When we have to deal with concurrent updates, we generally think about two possibilities:
- Pessimistic locking: an object is explicitly locked by a system
- Optimistic concurrency control: the system determines whether another client has changed the object before to update it. There are several possible implementations, like using a CAS or providing an expected version of the object.
The bigger the chances to get a concurrent update are, the better it is to favor a pessimistic locking approach. Indeed, if an optimistic transaction fails, the cost to retry it may be very expensive (back and forth to the client, delay, retry etc.).
In addition, an Event Sourcing strategy can be a good solution to deal with highly concurrent environments.
A common strategy with Event Sourcing is to implement something on top of an optimistic concurrency control. For example, a client will request a change on a given object with providing an expected version. If the request fails because the current version is greater than the expected one, instead of naively throwing an error, the system can:
- First, retrieve the event(s) persisted since the expected version
- Then check whether these event(s) are really conflicting from a business perspective
Let’s take the following example:
In black, the events already persisted (CustomerCreated and FamilySituationUpdated). At this moment, the current version of the customer is v2.
Let’s now imagine the system receives two concurrent updates with the same expected version (v3). The first event ContactInfoUpdated will be persisted because of the version matches but what about the NewContractSubscribed one?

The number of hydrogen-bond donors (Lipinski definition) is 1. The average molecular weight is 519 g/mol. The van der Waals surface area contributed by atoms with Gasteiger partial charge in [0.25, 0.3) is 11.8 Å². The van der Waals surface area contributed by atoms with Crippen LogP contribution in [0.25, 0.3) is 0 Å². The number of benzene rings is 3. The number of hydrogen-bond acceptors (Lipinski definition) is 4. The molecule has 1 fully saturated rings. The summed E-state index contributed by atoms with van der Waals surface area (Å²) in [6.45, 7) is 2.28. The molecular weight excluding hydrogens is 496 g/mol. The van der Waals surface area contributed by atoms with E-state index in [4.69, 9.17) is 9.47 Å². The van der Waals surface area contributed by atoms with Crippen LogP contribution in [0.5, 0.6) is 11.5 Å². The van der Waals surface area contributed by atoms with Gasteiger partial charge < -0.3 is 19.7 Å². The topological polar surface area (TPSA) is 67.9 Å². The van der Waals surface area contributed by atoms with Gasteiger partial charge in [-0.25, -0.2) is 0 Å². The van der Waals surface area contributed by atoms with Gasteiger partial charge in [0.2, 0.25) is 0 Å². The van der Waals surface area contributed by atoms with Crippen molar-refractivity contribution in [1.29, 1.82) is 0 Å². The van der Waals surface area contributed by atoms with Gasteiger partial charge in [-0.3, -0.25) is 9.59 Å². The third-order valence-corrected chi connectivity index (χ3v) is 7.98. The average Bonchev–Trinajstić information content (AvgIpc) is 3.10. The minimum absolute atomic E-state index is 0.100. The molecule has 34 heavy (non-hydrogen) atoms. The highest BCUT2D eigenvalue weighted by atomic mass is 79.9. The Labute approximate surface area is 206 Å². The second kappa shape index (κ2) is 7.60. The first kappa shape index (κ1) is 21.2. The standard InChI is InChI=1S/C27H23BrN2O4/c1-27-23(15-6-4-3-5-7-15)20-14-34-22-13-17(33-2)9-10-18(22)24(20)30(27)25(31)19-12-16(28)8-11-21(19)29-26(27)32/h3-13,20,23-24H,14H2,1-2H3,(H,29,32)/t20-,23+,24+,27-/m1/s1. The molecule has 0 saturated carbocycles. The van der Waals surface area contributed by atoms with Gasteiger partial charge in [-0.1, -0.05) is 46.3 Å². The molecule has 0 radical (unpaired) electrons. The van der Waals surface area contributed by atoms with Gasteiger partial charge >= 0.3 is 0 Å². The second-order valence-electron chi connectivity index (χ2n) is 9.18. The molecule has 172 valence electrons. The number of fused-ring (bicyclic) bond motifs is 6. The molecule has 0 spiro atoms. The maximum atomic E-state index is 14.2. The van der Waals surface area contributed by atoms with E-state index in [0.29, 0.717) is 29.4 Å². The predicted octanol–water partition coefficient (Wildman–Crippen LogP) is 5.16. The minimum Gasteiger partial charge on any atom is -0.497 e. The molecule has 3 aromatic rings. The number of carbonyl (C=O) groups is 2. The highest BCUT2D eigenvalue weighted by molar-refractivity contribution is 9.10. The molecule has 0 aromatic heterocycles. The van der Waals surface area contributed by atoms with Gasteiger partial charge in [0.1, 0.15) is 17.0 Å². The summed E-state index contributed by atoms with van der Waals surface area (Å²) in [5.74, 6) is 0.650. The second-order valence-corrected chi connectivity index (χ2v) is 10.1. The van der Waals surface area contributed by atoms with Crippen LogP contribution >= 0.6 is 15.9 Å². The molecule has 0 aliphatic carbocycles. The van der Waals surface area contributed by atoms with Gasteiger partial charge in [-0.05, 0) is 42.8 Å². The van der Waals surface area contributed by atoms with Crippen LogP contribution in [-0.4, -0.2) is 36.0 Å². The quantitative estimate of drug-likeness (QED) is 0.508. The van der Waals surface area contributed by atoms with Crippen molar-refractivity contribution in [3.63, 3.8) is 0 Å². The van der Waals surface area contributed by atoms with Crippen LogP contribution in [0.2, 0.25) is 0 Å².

As we described above, the system can retrieve all the events since v3 (here only ContactInfoUpdated) and determine whether they are actually conflicting or not. In this example, we can imagine that adding a new contract is not a conflict with the update of a contact information so the system will commit the transaction.
To determine whether an event is in conflict with a set of already persisted events, there are several strategies.
We can, for example, implement a blacklist strategy. Any event type registers as well a set of conflicting events. If any of these events are found, the transaction is not committed.
Furthermore, we can also decide to do it with a custom conflict checker function. Bear in mind, though, that one of the benefits of this strategy is to be faster than a simple optimistic concurrency one. If the duration to execute our function is too important (and the chances to get concurrent updates are high), it will impact the system throughput.
Another possible strategy to deal with concurrent updates could be to vary the data model granularity. For example, instead of having a simple event stream for a customer, we could split up its representation in several streams (e.g. GeneralInformation and ContractInformation). Then we will have to apply an optimistic concurrency control for each stream (GeneralInformation has its own version and ContractInformation has also its own version).
Yet, this solution may have some limitations. Indeed we must guarantee the conflict resolution is stream-autonomous, meaning the events stored in one stream are enough to guarantee the integrity of our whole object.
On the opposite, though, a coarse-grained representation (e.g. one stream for a single customer), may lead to trigger the conflict resolution mechanism too often (and once again to impact the system throughput). Therefore the granularity decision remains a very important one, regardless of our strategy.